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    Ouch! This is going to sting. (sorry, couldn't avoid the pun)

    Prices have already gone up significantly since we started the meadery. This year's going to be tough. On one hand, people will buy less mead if I raise my prices. But on the other, we'll be cutting into our already small profits if we don't raise prices.

    What's a meadmaker to do?
    Brad Dahlhofer
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  13. #13
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    Quote Originally Posted by Fisher kel Tath View Post
    Anyone know the best way to find local suppliers for honey
    I would suggest trying the National Honey Board, I have used this site to find honey both locally and in other states. Not an exhaustive list, but it may help. I was able to find a supplier that sells 5 gallon buckets of wildflower honey for $95.00 even with shipping it tops out at just over $2.00/lb for quality honey.

    You might also try contacting your local Cooperative Extension, they might be able to provide a list of small suppliers in and around your county.

    Early this year I was introduced to a local beekeeper who is retired and the bees are a source of a little extra income as well as something to keep him busy. I was able to work out a deal with him to buy a couple of 10 frame hives, a few lbs of bees, and some odds and ends. He does all the work and we split the honey 50/50.
    Vino,
    The only thing slower than the hand of a clock...is a bubbling airlock!

  14. #14

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    Hello, I am a total newbie so I am probably going to ask a d umb question, but here goes. I was wondering where to find Heather Honey? I tasted a really smooth mead once and found out it was a hearther mead from scotland and it's had me dreaming of brewing mead ever since.

  15. #15
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    Hi, Butterfly! Welcome to the "Gotmead?" community!! In the future it would be better to start a different thread with your question, because it does somewhat re-direct the thread, and with the original title of this thread you might not get a quick reply to your specific question. However, this time I will make an exception because I can help you out!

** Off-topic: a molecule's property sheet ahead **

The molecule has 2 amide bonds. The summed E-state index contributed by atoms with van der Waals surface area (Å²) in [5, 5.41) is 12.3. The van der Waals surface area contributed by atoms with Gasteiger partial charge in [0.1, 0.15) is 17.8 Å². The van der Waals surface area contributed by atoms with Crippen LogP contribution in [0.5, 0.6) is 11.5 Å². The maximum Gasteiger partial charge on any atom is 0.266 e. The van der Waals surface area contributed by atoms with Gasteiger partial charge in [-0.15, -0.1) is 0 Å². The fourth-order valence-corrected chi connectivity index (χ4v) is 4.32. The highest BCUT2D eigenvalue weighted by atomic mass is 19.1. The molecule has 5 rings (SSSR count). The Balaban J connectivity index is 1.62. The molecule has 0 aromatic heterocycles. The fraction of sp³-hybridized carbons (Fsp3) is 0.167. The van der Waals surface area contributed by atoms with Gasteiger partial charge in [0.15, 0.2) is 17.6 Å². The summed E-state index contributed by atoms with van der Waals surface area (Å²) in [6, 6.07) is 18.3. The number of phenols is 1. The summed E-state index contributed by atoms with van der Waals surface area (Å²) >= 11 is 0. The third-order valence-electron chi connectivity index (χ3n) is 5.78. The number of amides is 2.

There are several suppliers of specialty monofloral honeys, including heather, in North America. One that I like to do business with and that I recommend are the Bee Folks: http://www.beefolks.com/shopdisplayp...remium+Heather

    One word of caution - well, two words. First, heather honey is extremely expensive and the supply here in North America fluctuates, so if you're willing to invest the $$ in it, you may have to get on a waiting list for larger quantities. Second, heather meads aren't always pleasing to all palates. A dry heather mead can be pretty harsh, and it isn't always to everyone's taste. As a new meadmaker I recommend that you use a more commonly available honey for your first few batches. Then when you have the techniques down, and you're pretty confident in the process, you can give some heather honey a try without risking losing a lot of $$ in the event that something gets messed up during the fermentation or aging.

    Good luck with your meadmaking!!
    Na zdrowie!

    Wayne B.

  16. #16
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    Quote Originally Posted by Brad Dahlhofer View Post
    Ouch! This is going to sting. (sorry, couldn't avoid the pun)

    Prices have already gone up significantly since we started the meadery. This year's going to be tough. On one hand, people will buy less mead if I raise my prices. But on the other, we'll be cutting into our already small profits if we don't raise prices.

    What's a meadmaker to do?
    How about raise your own bees? And have your own supply of Honey? Then just buy the specialty honeys that you can't make?

    Just an idea....

  17. #17

    Default